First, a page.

For example, last year’s BFCA nominations for Best Picture were: The Artist (won), The Descendants, Drive, Extremely Loud and Incredibly Close, The Help, Hugo, Midnight in Paris, Moneyball, The Tree of Life, and War Horse. That’s all nine Best Picture nominees, and Drive, which we all loved and would love to have seen nominated as well. Most people figure it was #10/#11 for Best Picture with The Girl with the Dragon Tattoo. 2010, they got 9 out of the 10 Best Picture nominees, and the one change was that they put on The Town instead of The Kids Are All Right, which makes me happy, since I didn’t like The Kids Are All Right. (P.S. The Social Network won.) 2009, they hit 9 out of the 10, having Invictus on instead of District 9. (Hurt Locker won.) 2008, they had all five Best Picture nominees, plus Changeling, Dark Knight, Doubt, Wall-E and The Wrestler. (Slumdog won.) So basically that tells me — they’re really good at getting the consensus films up there, though they do tend to skew more in line with some generic “nominees” instead of taking shots with stuff (Incvictus over District 9), but on the whole, they’re right there with all the films that would be in the Oscar conversation. Not only that — what wins is usually either the film that’s going to win, or the film most people think should win. Since 2000, they’ve only missed on Best Picture three times: Social Network in ’09, Brokeback Mountain in ’05, and Sideways in ’04. And all three of those were consensus crowd favorites going into Oscar night.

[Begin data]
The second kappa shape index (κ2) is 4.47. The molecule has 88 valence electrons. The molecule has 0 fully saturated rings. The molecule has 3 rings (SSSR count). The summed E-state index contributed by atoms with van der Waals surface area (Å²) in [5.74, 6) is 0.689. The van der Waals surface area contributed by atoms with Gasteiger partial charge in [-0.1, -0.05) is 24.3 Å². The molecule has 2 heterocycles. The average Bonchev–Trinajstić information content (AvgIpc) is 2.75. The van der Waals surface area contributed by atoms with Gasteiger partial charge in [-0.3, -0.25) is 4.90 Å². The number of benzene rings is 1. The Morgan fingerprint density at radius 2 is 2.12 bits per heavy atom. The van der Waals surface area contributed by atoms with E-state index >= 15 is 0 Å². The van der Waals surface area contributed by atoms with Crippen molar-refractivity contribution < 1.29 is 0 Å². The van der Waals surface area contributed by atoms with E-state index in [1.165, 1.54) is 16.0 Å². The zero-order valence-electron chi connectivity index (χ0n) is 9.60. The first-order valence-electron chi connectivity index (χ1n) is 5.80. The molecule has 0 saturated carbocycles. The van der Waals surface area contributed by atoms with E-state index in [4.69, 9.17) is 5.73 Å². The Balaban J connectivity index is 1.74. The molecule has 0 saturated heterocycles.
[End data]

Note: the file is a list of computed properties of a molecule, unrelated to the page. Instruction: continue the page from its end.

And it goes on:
So that’s the stuff that makes them helpful, more so than the other awards, since they seem to be a large enough group to where they aren’t hindered by bias (or bribery) or whatever. You won’t see them nominate someone like Betty White for the sake of nominating her, or nominating someone because they want them to come to their party. Which is why I like them. Plus it helps that I usually agree with them, and, at worst, can understand their decisions.